The third of Brown’s theses, according to McCullough, is that “the arts and culture provide opportunities for contact with God because they impart something of the grace and presence of God to the receiver [ . . . ] meaningful aesthetic phenomenon and experiences have an inherently sacramental quality to them.”21 That is, God reveals Himself in creation, and in human sub-creation, in ways that function sacramentally—as visible signs of an invisible reality. Such a claim is the focus of debate in the discourse surrounding “general” versus “special” revelation. Robert Johnston takes up this issue in God’s Wider Presence: Reconsidering General Revelation.22

In his book, Johnston suggests that discussions about general revelation would benefit from “a hermeneutic that includes not only Scripture and the tradition of the church [which, taken together, are referred to as ‘special revelation’] but also cultural receptivity and human experience.”23 Johnston is most concerned with pneumatology as it relates to people’s cultural experiences. That is, he is interested in how we think about, and, ultimately, encounter the Holy Spirit outside the boundaries of the institutional Church and/or when explicit reference to Jesus Christ is absent. Johnston argues that because the Western Church’s theological focus has been Christology—at the expense of pneumatology—much Christian discourse has omitted or at least downplayed the Spirit’s work in aesthetic (and even mundane) experience. Properly understood, though, “the Spirit is to be identified with the divine Presence in all of life.”24 To reclaim a Trinitarian perspective, then, Johnston posits that theological discussion about general revelation necessitates “the interlacing of various resources as we think Christianly.”25 I attend to Johnston’s call by drawing on two theological resources: a sacramental view of media and transposition.

Dennis Cali has written about the sacramental view of media and identifies “sacramental artists” in the realm of literature. In his article, “The Sacramental View of Marshall McLuhan, Walter Ong, and James Carey”—which won the Media Ecology Association’s Top Paper Award—Cali suggests that writers like Tolkien, T. S. Eliot, and Flannery O’Conner were sacramental artists, because “[t]hrough narration, characterization, puns and paradoxes, they offered creative images in an effort to re-enchant the sensed world.”26 Such artists cultivate “an orientation towards reality that is anagogical, incarnational, anti-environmental, disruptive and revelatory as artistically expressed or mediated through signs and symbols.”27 Because sacramental artists produce cultural artifacts that are intentionally Christian, but their creations point to theological truths in ways that are not always overtly apparent to those uninformed by the Christian worldview, their work is best characterized as meta-Christian. Assuming the sacramental view, then, is suitable for those who critique meta-Christian media. The perspective I proffer here, however, goes beyond this natural compatibility to suggest that the sacramental view affords insight into other kinds of criticism, too—especially of a-Christian media.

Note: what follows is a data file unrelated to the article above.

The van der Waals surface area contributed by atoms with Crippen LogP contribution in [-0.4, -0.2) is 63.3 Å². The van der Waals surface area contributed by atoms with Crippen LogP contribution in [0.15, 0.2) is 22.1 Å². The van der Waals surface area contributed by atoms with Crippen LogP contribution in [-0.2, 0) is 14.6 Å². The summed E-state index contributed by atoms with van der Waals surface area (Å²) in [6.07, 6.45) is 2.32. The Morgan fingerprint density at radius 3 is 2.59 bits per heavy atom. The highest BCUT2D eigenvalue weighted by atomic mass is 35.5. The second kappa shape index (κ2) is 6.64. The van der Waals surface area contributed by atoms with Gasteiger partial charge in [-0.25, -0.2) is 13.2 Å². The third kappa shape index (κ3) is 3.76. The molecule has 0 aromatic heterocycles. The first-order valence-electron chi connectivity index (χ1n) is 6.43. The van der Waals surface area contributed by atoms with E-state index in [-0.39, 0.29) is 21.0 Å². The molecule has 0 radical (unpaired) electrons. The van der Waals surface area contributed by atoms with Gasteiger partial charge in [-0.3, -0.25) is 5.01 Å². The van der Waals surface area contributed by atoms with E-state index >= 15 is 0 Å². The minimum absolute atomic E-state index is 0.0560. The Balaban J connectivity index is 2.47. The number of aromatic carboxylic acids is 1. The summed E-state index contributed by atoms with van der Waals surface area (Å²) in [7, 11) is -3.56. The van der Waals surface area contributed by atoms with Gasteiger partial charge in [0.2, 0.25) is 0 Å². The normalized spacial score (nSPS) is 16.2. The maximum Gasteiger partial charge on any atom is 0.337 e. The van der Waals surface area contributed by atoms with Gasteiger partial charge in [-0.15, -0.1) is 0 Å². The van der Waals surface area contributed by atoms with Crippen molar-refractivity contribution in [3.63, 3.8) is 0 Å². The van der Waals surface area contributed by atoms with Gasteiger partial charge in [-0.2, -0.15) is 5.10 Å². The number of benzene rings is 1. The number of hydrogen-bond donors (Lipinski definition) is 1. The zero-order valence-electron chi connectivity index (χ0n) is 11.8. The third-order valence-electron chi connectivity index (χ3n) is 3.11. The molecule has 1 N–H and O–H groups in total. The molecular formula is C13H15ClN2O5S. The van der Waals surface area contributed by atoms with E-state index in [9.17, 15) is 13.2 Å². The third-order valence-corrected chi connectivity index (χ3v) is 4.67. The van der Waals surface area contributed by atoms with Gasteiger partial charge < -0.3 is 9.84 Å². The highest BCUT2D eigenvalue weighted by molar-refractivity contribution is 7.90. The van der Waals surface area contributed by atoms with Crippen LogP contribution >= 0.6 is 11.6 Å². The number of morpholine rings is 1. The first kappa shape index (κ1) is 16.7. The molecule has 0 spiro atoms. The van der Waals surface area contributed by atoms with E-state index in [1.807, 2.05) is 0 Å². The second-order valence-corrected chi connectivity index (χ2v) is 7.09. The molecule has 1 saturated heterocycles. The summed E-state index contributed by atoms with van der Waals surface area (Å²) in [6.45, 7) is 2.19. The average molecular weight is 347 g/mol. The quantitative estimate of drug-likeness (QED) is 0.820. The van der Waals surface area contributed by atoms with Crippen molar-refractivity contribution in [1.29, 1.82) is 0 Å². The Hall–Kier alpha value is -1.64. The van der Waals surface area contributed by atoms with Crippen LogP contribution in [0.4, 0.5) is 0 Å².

Before making this argument, I must articulate the sacramental view. For my present purposes, I will discuss three of its five tenants—that sacramental media is anagogical, incarnational, and revelatory—and explore these tenants’ relationship to the concept of transposition.

Anagogical interpretation is a mode of criticism that “seeks to explain biblical events or matters of this world so that they relate to the life to come.”28 It refers to “modes of the consciousness that move at the literal and most outward level from awareness of the material reality—the ‘what’ of what Scripture says—to an anagogical level, the most interiorly experienced, acquired directly through supernatural experience.”29 In other words, the anagogical is concerned with how “things extend beyond themselves, even if incompletely or imperfectly, to an order that exceeds them.”30

In anagogical terms, Scripture exhibits distinct levels of meaning: the literal, allegorical, moral, and anagogical. The first three “lower” levels overlap and coinhere the anagogical, which is the “highest” level of understanding. This kind of fourfold exegesis is preserved in Latin doggerel, a mnemonic device used in medieval schools: Lettera gesta docet, quid credas allegoria, Moralia quid agas, quo tendas, anagogia (“The literal teaches history, the allegorical, what you should believe, the moral, what you should do, the anagogical, where you are going.”).31 The anagogical is concerned with a text’s teleological orientation, i.e., how it points to the consummation of all things—material and spiritual—in the fullness of time. The referent for Christian interpretations of anagogy is Christ’s consummated Kingdom in the new heavens and new earth.

Discerning such interrelatedness and proffering anagogical interpretation is only accessible to those guided by what Marshall McLuhan called percept: the ability to perceive spiritual truth in ways unguided by sense data alone, or through mere cognitive intellection.32 McLuhan discarded the Cartesian epistemology grounded in concept, and instead posited percept, a way of knowing that is attuned to and shaped by the eternal Word, the logos. Though the literal, allegorical, and moral interpretations of a cultural artifact inform and inhere (or resonate with) the anagogical, the anagogical cannot be derived by simply analyzing or even synthesizing these lower levels. Instead, anagogical epistemology is dependent on a driving force that—or more precisely, Who—draws the lower-level meanings “upward,” into Himself.